Jerry Bruckheimer: We didn't, but somebody else did. Nic Cage and some other people decided it'd be kinda cool to do and came to us. We developed the screenplay with them and took this little moment in Fantasia and created an entire story.
How crazy is Nic going to be in The Sorcerer's Apprentice?
Jerry Bruckheimer: I think he's a wonderful mystical character in it. He's really a character. It's certainly Nic Cage you want to watch on screen. You're never quite sure what he's going to do or how he's going to react.
With the comments that Bob Iger recently made, it seems there is a paradigm shift. How do you move forward?
Jerry Bruckheimer: We take direction from whoever our financier is and in this case we have a deal with Disney. Disney decided a few years ago they wanted to make more family-orientated pictures and we made Pirates of the Caribbean so we made National Treasure. We adjust to the people who are paying for this and what they want to make. We develop stories we feel will benefit them not only in a financial, but in a way that crosses all the different platforms. "Pirates" is a great example. It crosses many platforms. Michael Singer, who works with us, was at Disneyland over the weekend and he said there was an hour wait to get into the Pirates of the Caribbean. You can see how a movie can affect and change the ride itself and the characters. So it benefits everybody.
There's a worry about Johnny Depp's commitment to Pirates of the Caribbean: On Stranger Tides. Are you going to be able to make him comfortable with the new people at Disney?
Jerry Bruckheimer: I think that he was very close with Dick [Cook]. We loved him and part of our success is attributed to Dick which is fantastic, but things change. We've been through a ton of management here at Disney and have had many bosses through the years that I've been here. Somehow you adjust and the gentleman they brought in is very smart. As an executive he's had an enormous amount of success. He's been a very good partner to us, but that doesn't mean we won't work with Dick somewhere else down the line. Who knows. We'll just have to see what happens.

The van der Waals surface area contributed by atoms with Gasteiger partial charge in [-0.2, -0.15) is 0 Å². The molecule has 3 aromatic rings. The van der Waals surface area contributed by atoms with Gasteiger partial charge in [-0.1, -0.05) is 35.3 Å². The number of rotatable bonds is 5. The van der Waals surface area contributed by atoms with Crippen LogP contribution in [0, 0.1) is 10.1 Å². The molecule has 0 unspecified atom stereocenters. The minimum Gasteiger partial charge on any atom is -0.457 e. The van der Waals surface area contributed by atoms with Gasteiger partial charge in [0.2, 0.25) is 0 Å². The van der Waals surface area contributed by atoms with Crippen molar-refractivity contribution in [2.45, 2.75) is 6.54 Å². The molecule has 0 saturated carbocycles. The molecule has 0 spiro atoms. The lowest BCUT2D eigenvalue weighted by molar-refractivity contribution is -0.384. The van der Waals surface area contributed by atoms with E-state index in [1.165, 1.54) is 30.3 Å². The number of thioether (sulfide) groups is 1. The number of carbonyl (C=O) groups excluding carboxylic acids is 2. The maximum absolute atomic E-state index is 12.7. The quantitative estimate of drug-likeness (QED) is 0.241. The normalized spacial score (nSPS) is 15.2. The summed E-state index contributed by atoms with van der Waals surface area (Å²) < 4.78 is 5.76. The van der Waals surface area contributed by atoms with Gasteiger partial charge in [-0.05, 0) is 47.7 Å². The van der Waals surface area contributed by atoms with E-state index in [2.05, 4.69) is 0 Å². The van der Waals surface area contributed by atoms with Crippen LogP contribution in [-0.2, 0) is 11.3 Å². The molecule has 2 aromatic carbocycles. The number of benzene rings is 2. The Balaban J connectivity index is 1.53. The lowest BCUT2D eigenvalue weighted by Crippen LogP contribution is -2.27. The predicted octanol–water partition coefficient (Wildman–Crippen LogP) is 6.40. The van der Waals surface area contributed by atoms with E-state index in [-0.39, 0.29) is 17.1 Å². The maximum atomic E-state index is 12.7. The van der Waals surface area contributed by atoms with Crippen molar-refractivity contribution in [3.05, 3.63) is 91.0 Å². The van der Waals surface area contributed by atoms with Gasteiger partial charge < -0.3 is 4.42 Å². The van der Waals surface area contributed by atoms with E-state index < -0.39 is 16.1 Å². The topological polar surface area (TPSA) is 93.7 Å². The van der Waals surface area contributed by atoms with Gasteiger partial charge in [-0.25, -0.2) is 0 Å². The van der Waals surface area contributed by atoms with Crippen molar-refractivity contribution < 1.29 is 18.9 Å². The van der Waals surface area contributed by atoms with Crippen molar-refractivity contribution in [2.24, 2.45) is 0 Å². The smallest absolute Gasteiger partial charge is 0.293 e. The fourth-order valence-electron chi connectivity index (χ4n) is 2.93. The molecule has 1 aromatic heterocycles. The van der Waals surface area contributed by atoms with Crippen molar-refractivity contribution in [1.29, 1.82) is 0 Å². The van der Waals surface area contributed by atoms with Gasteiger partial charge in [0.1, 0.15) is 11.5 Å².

We read you're adapting another game, Shattered Union.
Jerry Bruckheimer: It's something we're developing which takes years. When did you sell this to us, '04?
Jordan Mechner: '04.
Jerry Bruckheimer: So it took us five years to get this one going.
What's your attraction to the video game world?Prince of Persia and its unbelievable the fan base that he has for his game. We had all gamer press before you came in and they're so excited to see this and skeptical to be quite honest. Skeptical we picked Jake and weren't sure if he was the right for the character, but when they saw this, they got very excited. They all applauded at the end of it and felt it was true to what Jordan had originally created. They go back to his first game and were asking me questions about a game he created in '89. They're talking about a game they played in '89 and asked if this character is in it so they're really into this.
You're a busy guy so do you stay on top of what's happening in video games?
Jerry Bruckheimer: This is my genesis here that keeps me current. That's how we do it. As I get older, I lean more and more on younger people to bring me stuff that I might not be aware of, but make me aware of it.
What's your take on making the The Lone Ranger current for today's audience?
Jerry Bruckheimer: (Ted) Elliot and (Terry) Rossio worked on that with a couple of other writers and Johnny [Depp] so they'll create something that has a kind of true to the western, but also other elements like we did with "Pirates" so it won't be just a straight ahead western.
We know Johnny Depp wants to play Tonto. Do you have any thoughts as to who the ranger would be?
Jerry Bruckheimer: Not yet. We're still creating a pretty wide net and figuring it out. It comes down to who is available when we want to make it. We have a wish list, but we were lucky on this one. Our wish list came through
Prince of Persia: The Sands of Time stars Jake Gyllenhaal, Gemma Arterton, Alfred Molina, Ben Kingsley, Toby Kebbell and will be released in theaters nationwide on May 28, 2010.